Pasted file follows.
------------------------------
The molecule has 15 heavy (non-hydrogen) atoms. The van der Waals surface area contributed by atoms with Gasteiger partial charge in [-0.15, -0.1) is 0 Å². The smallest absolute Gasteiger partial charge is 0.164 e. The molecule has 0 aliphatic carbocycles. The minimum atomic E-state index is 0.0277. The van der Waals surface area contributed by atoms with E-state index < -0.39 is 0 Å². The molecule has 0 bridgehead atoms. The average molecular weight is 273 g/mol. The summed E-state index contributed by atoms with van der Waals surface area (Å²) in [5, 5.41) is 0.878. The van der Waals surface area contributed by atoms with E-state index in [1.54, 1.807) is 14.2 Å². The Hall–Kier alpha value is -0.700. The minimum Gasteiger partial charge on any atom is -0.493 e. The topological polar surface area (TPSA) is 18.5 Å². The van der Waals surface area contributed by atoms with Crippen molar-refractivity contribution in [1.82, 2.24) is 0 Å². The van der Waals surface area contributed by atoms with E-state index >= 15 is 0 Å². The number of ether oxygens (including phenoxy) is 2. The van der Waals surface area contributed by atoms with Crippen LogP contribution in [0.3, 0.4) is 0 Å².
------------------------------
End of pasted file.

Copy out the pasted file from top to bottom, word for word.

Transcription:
The molecule has 15 heavy (non-hydrogen) atoms. The van der Waals surface area contributed by atoms with Gasteiger partial charge in [-0.15, -0.1) is 0 Å². The smallest absolute Gasteiger partial charge is 0.164 e. The molecule has 0 aliphatic carbocycles. The minimum atomic E-state index is 0.0277. The van der Waals surface area contributed by atoms with E-state index < -0.39 is 0 Å². The molecule has 0 bridgehead atoms. The average molecular weight is 273 g/mol. The summed E-state index contributed by atoms with van der Waals surface area (Å²) in [5, 5.41) is 0.878. The van der Waals surface area contributed by atoms with E-state index in [1.54, 1.807) is 14.2 Å². The Hall–Kier alpha value is -0.700. The minimum Gasteiger partial charge on any atom is -0.493 e. The topological polar surface area (TPSA) is 18.5 Å². The van der Waals surface area contributed by atoms with Crippen molar-refractivity contribution in [1.82, 2.24) is 0 Å². The van der Waals surface area contributed by atoms with E-state index >= 15 is 0 Å². The number of ether oxygens (including phenoxy) is 2. The van der Waals surface area contributed by atoms with Crippen LogP contribution in [0.3, 0.4) is 0 Å².